death. Over the next 24 hours, Ms Lyons drifter in and out of
consciousness and remained very close to death despite a slight
rise in her hemoglobin level. As Mr. Moore was leaning over
the patient, adjusting the IV tubing, he heard Mrs. Lyons
whisper, "Please I don't want to die-- please don't let me die."
Mr. Moore quickly asked Mr. Lyons if he heard what his wife
said. He was on the other side of the room and had not heard his
wife's word. Even though the nurse believed that his wife was
apparently changing her mind about receiving blood products,
Mr. Lyons was reluctant to believe this and did not want to
reserve her previous decisions. Mr. Moore knew that the patient
condition required a rapid response to avert her death
8): Claudia and Nicole Case study
Sarah was promoted to nurse manager because of her excellence
in delivering patient care and recognizing leadership ability.
She was a preceptor excellent charge nurse, outstanding patient
advocate and chair of the practice council. Sarah has been a
medical surgical nurse for over 10 years and loves the variety of
patients under her care. She only recently completed her BSN
degree and earned her certification in medical surgical nursing.
When Sarah was in her position for less than 3 months, her
immediate supervisor moved to another stated because of his
wife's promotion. This person had been a mentor, confidant, and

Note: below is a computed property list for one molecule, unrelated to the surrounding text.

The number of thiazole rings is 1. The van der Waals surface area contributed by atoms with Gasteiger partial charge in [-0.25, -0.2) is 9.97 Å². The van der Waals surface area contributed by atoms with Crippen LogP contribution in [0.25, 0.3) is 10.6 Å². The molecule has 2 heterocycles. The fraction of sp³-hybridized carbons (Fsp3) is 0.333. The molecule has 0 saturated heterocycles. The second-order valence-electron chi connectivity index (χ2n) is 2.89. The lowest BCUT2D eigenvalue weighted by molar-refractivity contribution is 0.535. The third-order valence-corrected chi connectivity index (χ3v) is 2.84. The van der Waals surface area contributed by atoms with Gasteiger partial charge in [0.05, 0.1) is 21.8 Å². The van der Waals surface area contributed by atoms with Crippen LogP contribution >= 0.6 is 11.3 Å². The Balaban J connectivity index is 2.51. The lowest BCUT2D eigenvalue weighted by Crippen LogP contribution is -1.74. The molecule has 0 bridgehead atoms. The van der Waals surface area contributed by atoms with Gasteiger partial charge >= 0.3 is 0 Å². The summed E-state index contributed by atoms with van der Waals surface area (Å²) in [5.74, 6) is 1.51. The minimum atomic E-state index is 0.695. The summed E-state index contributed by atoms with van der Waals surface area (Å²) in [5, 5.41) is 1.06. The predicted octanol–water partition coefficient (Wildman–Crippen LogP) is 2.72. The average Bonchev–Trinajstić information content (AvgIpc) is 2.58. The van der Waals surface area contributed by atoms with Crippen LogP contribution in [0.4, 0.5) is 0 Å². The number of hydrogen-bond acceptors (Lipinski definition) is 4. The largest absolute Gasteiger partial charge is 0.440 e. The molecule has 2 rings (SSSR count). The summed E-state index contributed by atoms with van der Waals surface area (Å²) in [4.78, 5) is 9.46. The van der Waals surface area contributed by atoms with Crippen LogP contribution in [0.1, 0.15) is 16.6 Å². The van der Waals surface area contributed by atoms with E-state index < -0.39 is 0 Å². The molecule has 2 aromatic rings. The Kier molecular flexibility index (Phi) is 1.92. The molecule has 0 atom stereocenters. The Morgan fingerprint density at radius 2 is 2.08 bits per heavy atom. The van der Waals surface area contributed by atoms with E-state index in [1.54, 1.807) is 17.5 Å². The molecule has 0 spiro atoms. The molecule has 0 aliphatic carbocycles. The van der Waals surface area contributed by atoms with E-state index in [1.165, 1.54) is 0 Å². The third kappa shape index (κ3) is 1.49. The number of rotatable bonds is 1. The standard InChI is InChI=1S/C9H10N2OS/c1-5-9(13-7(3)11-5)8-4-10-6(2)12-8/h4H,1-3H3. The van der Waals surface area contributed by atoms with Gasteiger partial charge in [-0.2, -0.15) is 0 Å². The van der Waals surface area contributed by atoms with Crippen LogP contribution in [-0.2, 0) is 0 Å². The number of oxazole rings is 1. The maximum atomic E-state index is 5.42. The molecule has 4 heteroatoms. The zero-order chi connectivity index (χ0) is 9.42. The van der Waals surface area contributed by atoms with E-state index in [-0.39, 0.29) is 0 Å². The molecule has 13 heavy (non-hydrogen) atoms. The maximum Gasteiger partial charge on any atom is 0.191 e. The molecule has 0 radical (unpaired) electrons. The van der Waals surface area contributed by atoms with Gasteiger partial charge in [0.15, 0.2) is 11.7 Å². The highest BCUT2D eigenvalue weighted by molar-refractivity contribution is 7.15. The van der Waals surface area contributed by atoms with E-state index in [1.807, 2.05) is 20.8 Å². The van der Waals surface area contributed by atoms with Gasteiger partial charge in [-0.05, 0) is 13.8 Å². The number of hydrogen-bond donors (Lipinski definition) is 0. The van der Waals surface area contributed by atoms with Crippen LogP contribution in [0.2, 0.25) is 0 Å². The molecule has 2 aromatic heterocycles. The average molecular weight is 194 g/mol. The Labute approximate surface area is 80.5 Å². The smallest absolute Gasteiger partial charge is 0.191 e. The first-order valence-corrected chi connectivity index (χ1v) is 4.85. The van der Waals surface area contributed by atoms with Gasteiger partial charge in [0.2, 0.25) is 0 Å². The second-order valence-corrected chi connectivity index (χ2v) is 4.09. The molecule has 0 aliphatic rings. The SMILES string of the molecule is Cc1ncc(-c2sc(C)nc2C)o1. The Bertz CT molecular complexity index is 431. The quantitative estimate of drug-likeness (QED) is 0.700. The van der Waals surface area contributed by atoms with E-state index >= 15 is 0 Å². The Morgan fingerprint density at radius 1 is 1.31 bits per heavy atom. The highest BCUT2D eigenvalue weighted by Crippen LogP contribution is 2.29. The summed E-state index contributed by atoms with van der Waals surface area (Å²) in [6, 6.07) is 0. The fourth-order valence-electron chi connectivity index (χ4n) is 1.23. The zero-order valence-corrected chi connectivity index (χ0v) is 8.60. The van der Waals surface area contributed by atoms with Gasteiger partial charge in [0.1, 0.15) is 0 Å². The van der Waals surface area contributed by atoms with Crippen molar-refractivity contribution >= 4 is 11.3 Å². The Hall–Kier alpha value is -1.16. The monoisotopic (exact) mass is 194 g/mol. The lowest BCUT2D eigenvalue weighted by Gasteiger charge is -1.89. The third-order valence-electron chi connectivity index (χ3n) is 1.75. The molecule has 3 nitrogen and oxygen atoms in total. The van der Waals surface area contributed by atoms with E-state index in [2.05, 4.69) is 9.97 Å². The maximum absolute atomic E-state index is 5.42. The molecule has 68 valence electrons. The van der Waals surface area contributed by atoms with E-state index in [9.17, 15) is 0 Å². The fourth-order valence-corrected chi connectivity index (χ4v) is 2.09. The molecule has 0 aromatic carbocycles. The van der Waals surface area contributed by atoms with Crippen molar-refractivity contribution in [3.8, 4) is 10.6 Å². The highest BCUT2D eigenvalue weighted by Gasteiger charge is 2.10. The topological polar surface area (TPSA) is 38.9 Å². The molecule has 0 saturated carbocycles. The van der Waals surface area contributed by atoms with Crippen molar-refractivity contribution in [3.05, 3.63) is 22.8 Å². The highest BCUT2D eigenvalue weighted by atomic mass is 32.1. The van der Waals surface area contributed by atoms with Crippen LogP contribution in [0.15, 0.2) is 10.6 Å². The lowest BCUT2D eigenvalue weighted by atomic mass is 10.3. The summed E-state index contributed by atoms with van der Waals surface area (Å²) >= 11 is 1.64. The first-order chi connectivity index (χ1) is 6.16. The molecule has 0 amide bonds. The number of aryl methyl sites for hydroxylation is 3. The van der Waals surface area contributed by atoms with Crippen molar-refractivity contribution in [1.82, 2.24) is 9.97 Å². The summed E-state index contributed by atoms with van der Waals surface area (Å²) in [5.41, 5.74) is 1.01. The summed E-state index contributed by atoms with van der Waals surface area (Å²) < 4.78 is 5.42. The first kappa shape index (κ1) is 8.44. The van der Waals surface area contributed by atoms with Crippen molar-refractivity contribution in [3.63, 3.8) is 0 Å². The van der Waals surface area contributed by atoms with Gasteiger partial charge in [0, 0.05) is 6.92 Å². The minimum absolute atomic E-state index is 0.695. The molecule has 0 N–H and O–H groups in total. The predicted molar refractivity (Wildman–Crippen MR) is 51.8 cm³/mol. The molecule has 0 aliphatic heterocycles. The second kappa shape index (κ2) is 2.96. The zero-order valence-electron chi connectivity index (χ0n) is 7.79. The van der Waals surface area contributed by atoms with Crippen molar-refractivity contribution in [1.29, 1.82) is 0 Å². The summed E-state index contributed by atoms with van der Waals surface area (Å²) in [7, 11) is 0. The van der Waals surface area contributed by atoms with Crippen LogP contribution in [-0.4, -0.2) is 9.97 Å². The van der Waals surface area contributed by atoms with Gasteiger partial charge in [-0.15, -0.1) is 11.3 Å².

recognized leader in the organization. Sarah tried to make the
best of the situation and follow the direction of her new
supervisor. However, right from the beginning, she found this
person to be very focused on the negative.
As an optimistic person, Sarah found this approach counter to
her basic instinct about people. Every time she tried to discuss
this approach, her director would say she was naive and that the
staff was taking advantage of her good nature. The director used
several of her recent projects failures to justify her position.
However Sarah understood that these disappointments had been
the results of staff illness and institutional reorganization. The
crisis point was reached when the director told her to get rid of
two staff members who were the most vocal in their
dissatisfaction with the reorganization. These individuals are
excellent clinical nurses, well-liked by staff and each has over
12 years of seniority in the organization. Sarah knew that the
director did not like these nurses for reasons unrelated to
reorganization and their performance.
Lateral Violence: The Sword in the Workplace
NSG 100 INTRODUCTION TO NURSING AS A PROFESSION
ETHICS CASE STUDY
Case Study
Melissa started on the unit as a new graduate 5 weeks ago. She
is still in orientation and has a good relationship with her
preceptor. The preceptor has been assigned consistently to